Finding The Optimal Cost-Per-Lead
It’s amazing how few companies can tell you what an online lead is really worth. I’ve found that most marketers embrace the lower is better philosophy. But, is a low-cost lead generation strategy always the best choice? I contend that there is an optimal lead cost for every company. Establishing the right cost-per-lead model involves […]
It’s amazing how few companies can tell you what an online lead is really
worth. I’ve found that most marketers embrace the lower is better
philosophy. But, is a low-cost lead generation strategy always the best
I contend that there is an optimal lead cost for every company.
Establishing the right cost-per-lead model involves testing the market relationship
between volume and cost… and ultimately must be driven by ROI.
Continually reducing cost-per-lead
Many B2B search marketing programs are designed to drive prospects to
online contact or registrations forms. A common way to manage these
campaigns is to drive cost/registration lower and lower, over time. Of
course, one must ask: what is happening to volume with this strategy?
How many potential registrations are being left on the table?
The cost/volume relationship
Undoubtedly, there is a relationship between lead cost and lead volume, but
typically it is not linear. Let’s use a B2B pay-per-click (PPC)
campaign as an example.
If 50 leads per month cost $2,500 ($50/lead)
twice as many leads will not necessarily cost $5,000 (still $50/lead). It
is common for lead cost to increase as investment increases. Why? With
a very small budget you can milk all possible efficiencies out of a PPC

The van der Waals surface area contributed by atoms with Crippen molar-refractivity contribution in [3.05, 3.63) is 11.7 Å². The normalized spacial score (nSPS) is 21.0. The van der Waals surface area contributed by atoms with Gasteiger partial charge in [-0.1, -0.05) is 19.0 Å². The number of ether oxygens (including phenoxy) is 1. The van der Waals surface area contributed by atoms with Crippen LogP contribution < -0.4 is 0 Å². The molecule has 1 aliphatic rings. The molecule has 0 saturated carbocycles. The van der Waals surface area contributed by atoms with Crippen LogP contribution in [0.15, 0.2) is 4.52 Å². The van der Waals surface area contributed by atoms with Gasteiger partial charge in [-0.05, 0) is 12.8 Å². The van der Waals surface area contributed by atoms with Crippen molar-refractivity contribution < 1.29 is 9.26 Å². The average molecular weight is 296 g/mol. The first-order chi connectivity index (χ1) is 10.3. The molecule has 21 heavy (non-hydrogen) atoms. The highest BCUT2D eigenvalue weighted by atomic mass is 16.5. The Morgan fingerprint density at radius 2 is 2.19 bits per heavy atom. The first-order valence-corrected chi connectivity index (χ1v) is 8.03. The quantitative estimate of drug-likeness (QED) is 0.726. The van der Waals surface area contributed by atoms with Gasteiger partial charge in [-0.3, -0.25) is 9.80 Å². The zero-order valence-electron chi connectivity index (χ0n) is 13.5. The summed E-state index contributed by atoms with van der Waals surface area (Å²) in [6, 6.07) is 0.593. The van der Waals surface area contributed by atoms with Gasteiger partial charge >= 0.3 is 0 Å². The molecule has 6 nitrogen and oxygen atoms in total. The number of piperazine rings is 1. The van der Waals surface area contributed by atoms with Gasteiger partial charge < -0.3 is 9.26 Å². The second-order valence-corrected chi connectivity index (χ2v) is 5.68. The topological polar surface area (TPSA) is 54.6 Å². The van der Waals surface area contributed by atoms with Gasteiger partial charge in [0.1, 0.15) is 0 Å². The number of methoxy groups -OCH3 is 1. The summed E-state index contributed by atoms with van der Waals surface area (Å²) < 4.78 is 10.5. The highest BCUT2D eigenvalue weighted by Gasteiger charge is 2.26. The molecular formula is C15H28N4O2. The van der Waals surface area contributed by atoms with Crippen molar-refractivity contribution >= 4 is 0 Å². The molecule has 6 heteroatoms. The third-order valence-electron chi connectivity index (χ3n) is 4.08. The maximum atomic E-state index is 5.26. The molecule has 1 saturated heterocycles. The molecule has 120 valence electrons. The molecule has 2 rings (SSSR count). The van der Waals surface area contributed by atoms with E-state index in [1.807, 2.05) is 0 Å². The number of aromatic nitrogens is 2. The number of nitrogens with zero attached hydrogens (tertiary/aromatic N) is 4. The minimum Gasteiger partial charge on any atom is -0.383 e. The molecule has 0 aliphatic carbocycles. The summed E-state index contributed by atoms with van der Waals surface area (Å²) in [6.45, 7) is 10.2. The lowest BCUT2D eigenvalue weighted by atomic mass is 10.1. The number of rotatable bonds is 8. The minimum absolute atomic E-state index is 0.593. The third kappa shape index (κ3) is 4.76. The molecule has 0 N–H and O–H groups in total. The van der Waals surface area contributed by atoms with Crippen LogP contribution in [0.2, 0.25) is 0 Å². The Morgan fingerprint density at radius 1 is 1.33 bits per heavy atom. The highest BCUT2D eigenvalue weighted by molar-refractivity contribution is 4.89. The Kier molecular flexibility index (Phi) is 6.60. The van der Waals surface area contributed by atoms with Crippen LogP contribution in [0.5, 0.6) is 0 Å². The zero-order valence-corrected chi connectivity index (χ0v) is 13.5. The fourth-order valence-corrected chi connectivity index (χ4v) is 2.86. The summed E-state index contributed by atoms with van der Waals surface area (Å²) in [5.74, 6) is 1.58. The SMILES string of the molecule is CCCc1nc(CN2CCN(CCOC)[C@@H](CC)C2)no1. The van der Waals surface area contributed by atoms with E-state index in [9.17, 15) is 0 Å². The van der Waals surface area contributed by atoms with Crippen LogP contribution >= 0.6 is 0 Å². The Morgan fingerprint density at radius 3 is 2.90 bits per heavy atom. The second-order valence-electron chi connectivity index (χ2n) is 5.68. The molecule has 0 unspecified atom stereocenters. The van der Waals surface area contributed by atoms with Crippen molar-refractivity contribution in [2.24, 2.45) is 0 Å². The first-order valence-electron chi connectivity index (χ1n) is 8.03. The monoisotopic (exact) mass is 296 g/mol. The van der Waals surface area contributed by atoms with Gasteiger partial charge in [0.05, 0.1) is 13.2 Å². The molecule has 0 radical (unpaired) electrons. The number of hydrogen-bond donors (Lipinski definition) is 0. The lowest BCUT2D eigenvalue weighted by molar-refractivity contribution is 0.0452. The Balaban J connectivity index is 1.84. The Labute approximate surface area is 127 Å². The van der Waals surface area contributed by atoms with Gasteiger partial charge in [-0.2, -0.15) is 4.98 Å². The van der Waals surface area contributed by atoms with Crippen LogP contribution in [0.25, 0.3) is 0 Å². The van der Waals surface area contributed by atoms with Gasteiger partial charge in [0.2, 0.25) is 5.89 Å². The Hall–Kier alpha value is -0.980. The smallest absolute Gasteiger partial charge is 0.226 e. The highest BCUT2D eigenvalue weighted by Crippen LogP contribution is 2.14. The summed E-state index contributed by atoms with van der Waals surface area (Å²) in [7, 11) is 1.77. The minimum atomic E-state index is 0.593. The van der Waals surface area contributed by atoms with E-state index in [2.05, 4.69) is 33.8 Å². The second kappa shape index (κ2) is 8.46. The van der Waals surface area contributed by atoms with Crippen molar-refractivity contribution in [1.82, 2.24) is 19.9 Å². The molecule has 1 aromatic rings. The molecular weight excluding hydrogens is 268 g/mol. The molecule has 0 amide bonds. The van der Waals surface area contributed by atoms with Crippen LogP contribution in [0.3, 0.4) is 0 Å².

campaign. As spend grows, budgets and bids are increased and a wider
keyword net is cast. All of this will likely generate more leads but
at a higher overall, average cost/lead.
The marketing efficiency curve
Each marketer must test this “PPC efficiency curve”, understanding the
volume/cost relationship for their particular market. As
campaigns are being optimized, data is been gathered, and marketers must
analyze their options.
For example, would you rather have 100 leads per
month at an average cost of $50/lead, or 150 leads per month at an average
cost of $80? True: $80 is more expensive than $50 — but, depending on
factors such as lead-to-sale ratio and the average profit margin associated
with a sale, an eighty dollar lead might be the best choice. In fact,
a savvy marketer might be willing to spend much more per lead, based on ROI.
Finding the optimal lead cost
Marketers who expend the time, energy and effort required to estimate the
value of an online lead have a big advantage over their competition when
navigating the marketing efficiency curve. Instead of focusing solely
on driving cost/lead down, these savvy marketers focus on maximizing lead
volume at an acceptable (profitable) cost/lead.
Where is the sweet spot for your company? I urge B2B marketers to test
the market and find the optimal balance between lead volume and lead cost,
based on ROI.
Opinions expressed in this article are those of the guest author and not necessarily Search Engine Land. Staff authors are listed here.